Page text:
Bergman. Bergman’s case is incredibly strong. I have him graded out with 6 masterpieces (in 4 separate decades) which is tied for the most of any director all-time, has north of 20 archiveable films and had a clearly, unique auteur voice (if you’re easily parodied like Bergman -think Wes Anderson SNL skit- or in this case Woody Allen doing his Bergman impression in many films) it’s a sign you have your own cinematic universe and style. He’s both an amazing visual director (The Silence is a superb film with very little dialogue, Cries and Whispers is breathtaking with its use of color) and one of the greatest (if not the greatest) screenwriters of all-time (The Seventh Seal, Wild Strawberries and Winter Light, are all 50 of the best screenplays of all-time).

one of the many brilliant uses of color in Fanny and Alexander

Best film:  Persona it’s stronger visually than The Seventh Seal. Bergman already had multiple masterpieces under his belt in 1966 when he made Persona and took wall-art and his photographic achievements to a new stratosphere. The film’s wild narrative can be seen influencing everyone from Bunuel (Obscure Object of Desire) to Lynch (Lost Highway, Mulholland Drive). Sven Nykvist’s work is probably the most beautifully photographed black and white film ever made along with Raging Bull.

remarkable photography in Persona

Total archiveable films: 21

top 100 films: 3 (Persona, The Seventh Seal, Cries and Whispers)

Cries and Whispers– a transcendent use of color

top 500 films: 9 (Persona, The Seventh Seal, Cries and Whispers, Fanny and Alexander, Wild Strawberries, Winter Light, The Virgin Spring The Silence, Scenes From a Marriage)

one of cinema’s great images concluding The Seventh Seal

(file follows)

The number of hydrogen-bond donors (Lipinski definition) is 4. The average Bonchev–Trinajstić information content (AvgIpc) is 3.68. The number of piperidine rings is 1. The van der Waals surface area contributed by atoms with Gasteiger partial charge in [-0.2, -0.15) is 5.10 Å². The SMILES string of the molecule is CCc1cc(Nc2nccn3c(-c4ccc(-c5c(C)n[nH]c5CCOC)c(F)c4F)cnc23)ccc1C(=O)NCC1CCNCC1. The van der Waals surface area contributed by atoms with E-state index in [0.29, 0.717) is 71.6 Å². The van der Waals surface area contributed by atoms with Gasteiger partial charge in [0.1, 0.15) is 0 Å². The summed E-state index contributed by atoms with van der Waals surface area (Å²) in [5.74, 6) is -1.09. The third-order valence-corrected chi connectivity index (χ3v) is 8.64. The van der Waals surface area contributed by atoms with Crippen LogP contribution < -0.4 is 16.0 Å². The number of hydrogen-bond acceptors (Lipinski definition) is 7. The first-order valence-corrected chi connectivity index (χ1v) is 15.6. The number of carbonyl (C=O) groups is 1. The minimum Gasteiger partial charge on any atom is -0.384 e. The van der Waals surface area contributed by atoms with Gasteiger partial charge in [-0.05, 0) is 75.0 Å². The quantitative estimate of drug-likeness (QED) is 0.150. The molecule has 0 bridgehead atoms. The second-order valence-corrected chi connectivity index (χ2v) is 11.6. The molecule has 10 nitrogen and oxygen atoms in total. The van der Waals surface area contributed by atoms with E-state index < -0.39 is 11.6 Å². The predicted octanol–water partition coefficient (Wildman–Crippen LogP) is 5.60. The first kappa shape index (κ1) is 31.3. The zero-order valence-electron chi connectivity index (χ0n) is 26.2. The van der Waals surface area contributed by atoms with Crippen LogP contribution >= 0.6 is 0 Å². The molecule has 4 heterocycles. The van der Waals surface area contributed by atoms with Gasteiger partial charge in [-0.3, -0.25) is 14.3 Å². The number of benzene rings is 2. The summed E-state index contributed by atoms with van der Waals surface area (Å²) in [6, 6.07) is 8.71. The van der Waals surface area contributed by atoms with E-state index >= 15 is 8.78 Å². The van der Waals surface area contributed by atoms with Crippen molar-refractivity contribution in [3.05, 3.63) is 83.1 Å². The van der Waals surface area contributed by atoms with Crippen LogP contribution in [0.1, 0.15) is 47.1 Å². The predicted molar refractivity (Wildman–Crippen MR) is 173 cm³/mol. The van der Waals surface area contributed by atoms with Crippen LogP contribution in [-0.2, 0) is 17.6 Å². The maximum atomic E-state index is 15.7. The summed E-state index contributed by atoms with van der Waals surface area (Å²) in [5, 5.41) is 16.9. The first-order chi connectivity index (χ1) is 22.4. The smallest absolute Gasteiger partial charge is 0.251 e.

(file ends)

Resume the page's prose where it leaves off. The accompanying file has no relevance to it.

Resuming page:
top 100 films of the decade:  10 (The Seventh Seal, Wild Strawberries, Persona, Winter Light, The Virgin Spring, The Silence, Hour of the Wolf, Cries and Whispers, Scenes From a Marriage, Fanny and Alexander)

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one of the shots to rival the hill silhouette scene above it for the best in The Seventh Seal

most overrated:  Hour of the Wolf is #442 on TSPDT and it doesn’t crack my top 500. For TSPDT it is Bergman’s 7th and I have it is his 10th best but we’re splitting hairs here which ultimately means I don’t think much here from Bergman is overrated if this is my choice for this slot.

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the depth of field mise-en-scene mastery

most underrated: It’s still Winter Light. I’ve got it at #254 all-time and TSPDT has it at #518 so the consensus underrated this one by hundreds of spots. Maybe the critics’ praise for Paul Schrader’s First Reformed will help shed some light on this Bergman work. Striking to look at (check out this image below- unreal) and it has some of the most first-rate, and darkest/harshest, dialogue back and forths in screen history. The scene where Björnstrand eviscerates Ingrid Thulin is tough to watch.

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Winter Light‘s single greatest image– fantastic photography